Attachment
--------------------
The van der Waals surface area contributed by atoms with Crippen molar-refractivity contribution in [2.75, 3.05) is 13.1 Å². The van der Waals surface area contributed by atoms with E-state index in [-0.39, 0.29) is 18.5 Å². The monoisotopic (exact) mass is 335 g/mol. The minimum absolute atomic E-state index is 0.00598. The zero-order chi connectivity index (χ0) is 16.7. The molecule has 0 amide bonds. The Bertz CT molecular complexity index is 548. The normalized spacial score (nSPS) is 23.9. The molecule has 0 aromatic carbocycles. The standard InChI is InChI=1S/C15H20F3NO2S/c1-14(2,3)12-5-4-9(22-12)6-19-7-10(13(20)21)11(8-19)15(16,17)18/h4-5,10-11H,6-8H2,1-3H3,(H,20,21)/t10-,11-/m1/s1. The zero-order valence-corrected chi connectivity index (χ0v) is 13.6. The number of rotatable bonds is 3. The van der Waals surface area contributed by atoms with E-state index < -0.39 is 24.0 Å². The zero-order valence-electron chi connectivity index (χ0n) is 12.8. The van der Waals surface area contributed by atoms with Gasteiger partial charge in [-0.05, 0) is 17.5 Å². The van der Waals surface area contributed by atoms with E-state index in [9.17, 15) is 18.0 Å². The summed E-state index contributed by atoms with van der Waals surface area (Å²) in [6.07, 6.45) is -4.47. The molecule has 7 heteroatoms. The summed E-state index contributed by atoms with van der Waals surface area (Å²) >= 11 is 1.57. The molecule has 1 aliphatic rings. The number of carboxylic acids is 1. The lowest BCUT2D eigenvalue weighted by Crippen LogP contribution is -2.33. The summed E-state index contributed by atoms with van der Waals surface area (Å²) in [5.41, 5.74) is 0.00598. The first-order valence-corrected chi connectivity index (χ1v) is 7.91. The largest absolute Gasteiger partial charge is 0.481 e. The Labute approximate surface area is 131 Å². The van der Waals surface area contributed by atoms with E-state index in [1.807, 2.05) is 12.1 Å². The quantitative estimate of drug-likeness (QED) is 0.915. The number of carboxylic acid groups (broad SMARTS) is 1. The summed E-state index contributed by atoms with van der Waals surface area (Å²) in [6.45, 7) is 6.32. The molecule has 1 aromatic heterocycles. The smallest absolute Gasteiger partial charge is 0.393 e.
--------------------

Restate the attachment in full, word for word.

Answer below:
The van der Waals surface area contributed by atoms with Crippen molar-refractivity contribution in [2.75, 3.05) is 13.1 Å². The van der Waals surface area contributed by atoms with E-state index in [-0.39, 0.29) is 18.5 Å². The monoisotopic (exact) mass is 335 g/mol. The minimum absolute atomic E-state index is 0.00598. The zero-order chi connectivity index (χ0) is 16.7. The molecule has 0 amide bonds. The Bertz CT molecular complexity index is 548. The normalized spacial score (nSPS) is 23.9. The molecule has 0 aromatic carbocycles. The standard InChI is InChI=1S/C15H20F3NO2S/c1-14(2,3)12-5-4-9(22-12)6-19-7-10(13(20)21)11(8-19)15(16,17)18/h4-5,10-11H,6-8H2,1-3H3,(H,20,21)/t10-,11-/m1/s1. The zero-order valence-corrected chi connectivity index (χ0v) is 13.6. The number of rotatable bonds is 3. The van der Waals surface area contributed by atoms with E-state index < -0.39 is 24.0 Å². The zero-order valence-electron chi connectivity index (χ0n) is 12.8. The van der Waals surface area contributed by atoms with Gasteiger partial charge in [-0.05, 0) is 17.5 Å². The van der Waals surface area contributed by atoms with E-state index in [9.17, 15) is 18.0 Å². The summed E-state index contributed by atoms with van der Waals surface area (Å²) in [6.07, 6.45) is -4.47. The molecule has 7 heteroatoms. The summed E-state index contributed by atoms with van der Waals surface area (Å²) >= 11 is 1.57. The molecule has 1 aliphatic rings. The number of carboxylic acids is 1. The lowest BCUT2D eigenvalue weighted by Crippen LogP contribution is -2.33. The summed E-state index contributed by atoms with van der Waals surface area (Å²) in [5.41, 5.74) is 0.00598. The first-order valence-corrected chi connectivity index (χ1v) is 7.91. The largest absolute Gasteiger partial charge is 0.481 e. The Labute approximate surface area is 131 Å². The van der Waals surface area contributed by atoms with E-state index in [1.807, 2.05) is 12.1 Å². The quantitative estimate of drug-likeness (QED) is 0.915. The number of carboxylic acid groups (broad SMARTS) is 1. The summed E-state index contributed by atoms with van der Waals surface area (Å²) in [6.45, 7) is 6.32. The molecule has 1 aromatic heterocycles. The smallest absolute Gasteiger partial charge is 0.393 e.